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India Plastics Pact initiative


The India Plastics Pact is set to be launched soon in collaboration with Confederation of Indian Industries (CII) and World Wide Fund for Nature (WWF).


GS-III: Environment and Ecology (Environmental Pollution and Degradation, Conservation of Environment)

Dimensions of the Article:

  1. India Plastics Pact
  2. The Need for India Plastic Pact

India Plastics Pact

  • India Plastics Pact will be the first Plastic Pact in Asia. [Plastics Pacts are business-led initiatives and transform the plastics packaging value chain for all formats and products].
    The India Plastics Pact is an ambitious, collaborative initiative that aims to bring together businesses, governments and NGOs across the whole value chain to set time-bound commitments to reduce plastics from their value chains.
  • While the India Plastics Pact will be active in India, it will link globally with other Plastics Pacts.
  • The Pact will develop a road map for guidance, form action groups composed of members, and initiate innovation projects.
  • Members’ accountability is ensured through ambitious targets and annual data reporting.
  • The vision, targets and ambition of the India Plastics Pact are aligned with the circular economy principles of the Ellen MacArthur Foundation’s New Plastics Economy.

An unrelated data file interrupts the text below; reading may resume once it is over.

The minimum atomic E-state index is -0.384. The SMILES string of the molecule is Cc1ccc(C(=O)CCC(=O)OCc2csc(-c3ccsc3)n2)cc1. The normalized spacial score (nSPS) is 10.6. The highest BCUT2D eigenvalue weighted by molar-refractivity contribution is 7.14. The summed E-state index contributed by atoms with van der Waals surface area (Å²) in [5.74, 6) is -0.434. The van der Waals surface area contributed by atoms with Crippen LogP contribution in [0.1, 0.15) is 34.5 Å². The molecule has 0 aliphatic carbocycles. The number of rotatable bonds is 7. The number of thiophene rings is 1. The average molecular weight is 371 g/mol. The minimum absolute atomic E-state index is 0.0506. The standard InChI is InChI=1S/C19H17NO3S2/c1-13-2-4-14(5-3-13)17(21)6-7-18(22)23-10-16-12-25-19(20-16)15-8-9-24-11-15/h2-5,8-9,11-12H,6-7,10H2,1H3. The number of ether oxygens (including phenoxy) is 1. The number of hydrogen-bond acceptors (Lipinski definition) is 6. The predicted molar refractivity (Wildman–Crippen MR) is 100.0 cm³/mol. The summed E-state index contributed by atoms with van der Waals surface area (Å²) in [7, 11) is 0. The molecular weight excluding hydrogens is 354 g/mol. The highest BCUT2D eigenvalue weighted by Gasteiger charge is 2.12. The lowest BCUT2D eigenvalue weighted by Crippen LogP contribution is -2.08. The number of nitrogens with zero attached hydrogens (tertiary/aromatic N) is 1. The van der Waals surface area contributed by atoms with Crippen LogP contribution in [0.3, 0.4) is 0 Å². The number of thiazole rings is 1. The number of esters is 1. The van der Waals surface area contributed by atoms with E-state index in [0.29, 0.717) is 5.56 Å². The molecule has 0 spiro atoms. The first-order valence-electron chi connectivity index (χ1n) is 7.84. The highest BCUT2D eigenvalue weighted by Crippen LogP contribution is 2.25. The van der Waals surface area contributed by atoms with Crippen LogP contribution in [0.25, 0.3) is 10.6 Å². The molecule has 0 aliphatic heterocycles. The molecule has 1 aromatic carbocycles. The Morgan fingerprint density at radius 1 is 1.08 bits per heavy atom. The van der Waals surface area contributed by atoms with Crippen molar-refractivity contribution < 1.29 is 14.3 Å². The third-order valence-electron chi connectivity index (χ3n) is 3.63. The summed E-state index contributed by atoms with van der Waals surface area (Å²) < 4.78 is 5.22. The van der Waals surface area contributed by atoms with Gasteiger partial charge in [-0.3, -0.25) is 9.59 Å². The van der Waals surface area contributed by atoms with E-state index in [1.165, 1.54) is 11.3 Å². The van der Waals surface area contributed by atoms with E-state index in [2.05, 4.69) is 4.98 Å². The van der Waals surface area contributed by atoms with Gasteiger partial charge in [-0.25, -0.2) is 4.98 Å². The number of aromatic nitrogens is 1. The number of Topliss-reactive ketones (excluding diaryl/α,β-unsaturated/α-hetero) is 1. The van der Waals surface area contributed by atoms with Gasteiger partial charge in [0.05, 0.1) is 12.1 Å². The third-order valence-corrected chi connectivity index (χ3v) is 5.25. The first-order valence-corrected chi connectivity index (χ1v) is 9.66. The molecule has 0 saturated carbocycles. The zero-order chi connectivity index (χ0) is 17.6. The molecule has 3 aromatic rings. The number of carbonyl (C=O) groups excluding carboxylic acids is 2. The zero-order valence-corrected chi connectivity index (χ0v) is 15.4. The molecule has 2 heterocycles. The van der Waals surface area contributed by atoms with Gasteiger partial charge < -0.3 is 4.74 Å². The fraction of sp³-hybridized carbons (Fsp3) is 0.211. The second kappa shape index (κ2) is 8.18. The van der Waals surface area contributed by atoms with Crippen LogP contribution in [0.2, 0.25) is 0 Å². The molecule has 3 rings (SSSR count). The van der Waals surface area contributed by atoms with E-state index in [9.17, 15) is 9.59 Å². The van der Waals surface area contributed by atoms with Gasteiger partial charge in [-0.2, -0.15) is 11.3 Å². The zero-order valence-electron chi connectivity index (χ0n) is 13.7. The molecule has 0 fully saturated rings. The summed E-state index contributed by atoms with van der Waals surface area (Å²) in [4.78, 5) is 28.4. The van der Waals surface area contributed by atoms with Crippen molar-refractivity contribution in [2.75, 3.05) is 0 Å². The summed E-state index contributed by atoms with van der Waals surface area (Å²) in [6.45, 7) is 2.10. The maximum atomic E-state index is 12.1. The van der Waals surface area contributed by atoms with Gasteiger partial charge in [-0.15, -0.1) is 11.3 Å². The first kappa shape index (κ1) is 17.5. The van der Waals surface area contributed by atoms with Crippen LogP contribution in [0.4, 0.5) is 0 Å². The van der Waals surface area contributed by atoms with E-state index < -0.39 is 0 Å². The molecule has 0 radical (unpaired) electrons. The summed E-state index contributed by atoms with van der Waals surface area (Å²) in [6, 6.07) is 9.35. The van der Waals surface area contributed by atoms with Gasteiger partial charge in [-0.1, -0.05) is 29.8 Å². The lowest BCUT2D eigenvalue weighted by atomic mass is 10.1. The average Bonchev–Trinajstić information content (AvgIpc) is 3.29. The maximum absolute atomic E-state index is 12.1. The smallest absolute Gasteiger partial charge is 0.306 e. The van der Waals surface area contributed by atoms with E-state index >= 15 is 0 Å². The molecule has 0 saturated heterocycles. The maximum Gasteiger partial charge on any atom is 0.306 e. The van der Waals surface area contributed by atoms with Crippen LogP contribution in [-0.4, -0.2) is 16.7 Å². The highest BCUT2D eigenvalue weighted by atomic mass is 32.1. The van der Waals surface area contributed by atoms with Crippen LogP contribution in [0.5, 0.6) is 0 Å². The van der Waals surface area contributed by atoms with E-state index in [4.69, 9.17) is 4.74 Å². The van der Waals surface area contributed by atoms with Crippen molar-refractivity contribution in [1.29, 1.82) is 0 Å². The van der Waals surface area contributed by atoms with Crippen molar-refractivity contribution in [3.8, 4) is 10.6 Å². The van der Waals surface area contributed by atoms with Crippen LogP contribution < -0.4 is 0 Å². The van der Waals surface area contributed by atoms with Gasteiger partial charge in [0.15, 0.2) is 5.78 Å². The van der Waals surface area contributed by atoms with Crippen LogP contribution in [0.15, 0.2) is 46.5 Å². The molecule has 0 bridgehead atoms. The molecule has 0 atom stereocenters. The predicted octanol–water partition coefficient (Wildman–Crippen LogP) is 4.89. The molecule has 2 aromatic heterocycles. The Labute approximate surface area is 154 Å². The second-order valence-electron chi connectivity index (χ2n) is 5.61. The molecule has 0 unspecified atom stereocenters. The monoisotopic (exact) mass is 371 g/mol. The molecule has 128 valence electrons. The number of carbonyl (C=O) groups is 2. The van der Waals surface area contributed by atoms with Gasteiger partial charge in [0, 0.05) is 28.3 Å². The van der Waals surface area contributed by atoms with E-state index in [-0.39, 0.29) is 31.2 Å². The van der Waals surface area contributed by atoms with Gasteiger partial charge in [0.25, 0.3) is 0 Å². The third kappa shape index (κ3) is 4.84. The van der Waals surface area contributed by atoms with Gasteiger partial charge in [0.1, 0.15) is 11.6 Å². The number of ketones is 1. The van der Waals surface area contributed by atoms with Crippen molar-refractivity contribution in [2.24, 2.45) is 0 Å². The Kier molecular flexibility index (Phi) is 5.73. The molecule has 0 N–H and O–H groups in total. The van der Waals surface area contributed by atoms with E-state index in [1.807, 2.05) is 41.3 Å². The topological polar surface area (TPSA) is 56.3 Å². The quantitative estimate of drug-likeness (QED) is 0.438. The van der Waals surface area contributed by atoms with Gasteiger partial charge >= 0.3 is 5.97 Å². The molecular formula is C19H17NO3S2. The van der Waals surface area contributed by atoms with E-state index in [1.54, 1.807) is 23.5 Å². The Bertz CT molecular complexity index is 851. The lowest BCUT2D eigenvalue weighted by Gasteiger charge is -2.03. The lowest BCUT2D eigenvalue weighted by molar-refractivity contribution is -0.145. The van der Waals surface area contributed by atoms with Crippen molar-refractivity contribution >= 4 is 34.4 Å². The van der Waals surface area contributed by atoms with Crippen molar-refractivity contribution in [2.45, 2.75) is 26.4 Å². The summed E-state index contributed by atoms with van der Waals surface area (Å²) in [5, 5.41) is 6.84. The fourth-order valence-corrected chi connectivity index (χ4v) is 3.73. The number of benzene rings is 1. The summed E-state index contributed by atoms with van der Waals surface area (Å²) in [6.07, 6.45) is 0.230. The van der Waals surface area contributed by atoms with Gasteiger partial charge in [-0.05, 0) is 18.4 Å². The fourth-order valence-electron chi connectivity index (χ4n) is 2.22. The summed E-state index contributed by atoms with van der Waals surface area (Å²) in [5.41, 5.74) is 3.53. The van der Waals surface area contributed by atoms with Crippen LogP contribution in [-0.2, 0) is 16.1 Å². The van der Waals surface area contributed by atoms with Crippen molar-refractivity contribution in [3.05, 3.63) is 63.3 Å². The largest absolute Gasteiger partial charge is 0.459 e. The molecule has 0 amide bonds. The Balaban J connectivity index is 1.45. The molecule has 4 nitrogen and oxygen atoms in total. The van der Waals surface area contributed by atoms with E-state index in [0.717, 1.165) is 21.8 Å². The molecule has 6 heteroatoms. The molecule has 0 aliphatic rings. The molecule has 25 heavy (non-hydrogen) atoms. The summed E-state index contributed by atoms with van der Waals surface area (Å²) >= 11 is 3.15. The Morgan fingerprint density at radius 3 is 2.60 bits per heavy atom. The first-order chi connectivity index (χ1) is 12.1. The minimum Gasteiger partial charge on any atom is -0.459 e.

The Need for India Plastic Pact

  • India generates 9.46 million tonnes of plastic waste annually of which 40% plastic waste goes uncollected.
  • Also, out this approx. 10 million tonnes, 43% are used for packaging, with a majority of them being single-use.
  • Plastic is a huge problem as it is so cheap and convenient that it has replaced all other materials from the packaging industry leading to production at unprecedented levels – but it takes hundreds of years to disintegrate.
  • Petroleum-based plastic is not biodegradable and usually goes into a landfill where it is buried or it gets into the water and finds its way into the ocean. In the process of breaking down, it releases toxic chemicals (additives that were used to shape and harden the plastic) which make their way into our food and water supply.

-Source: The Hindu

February 2024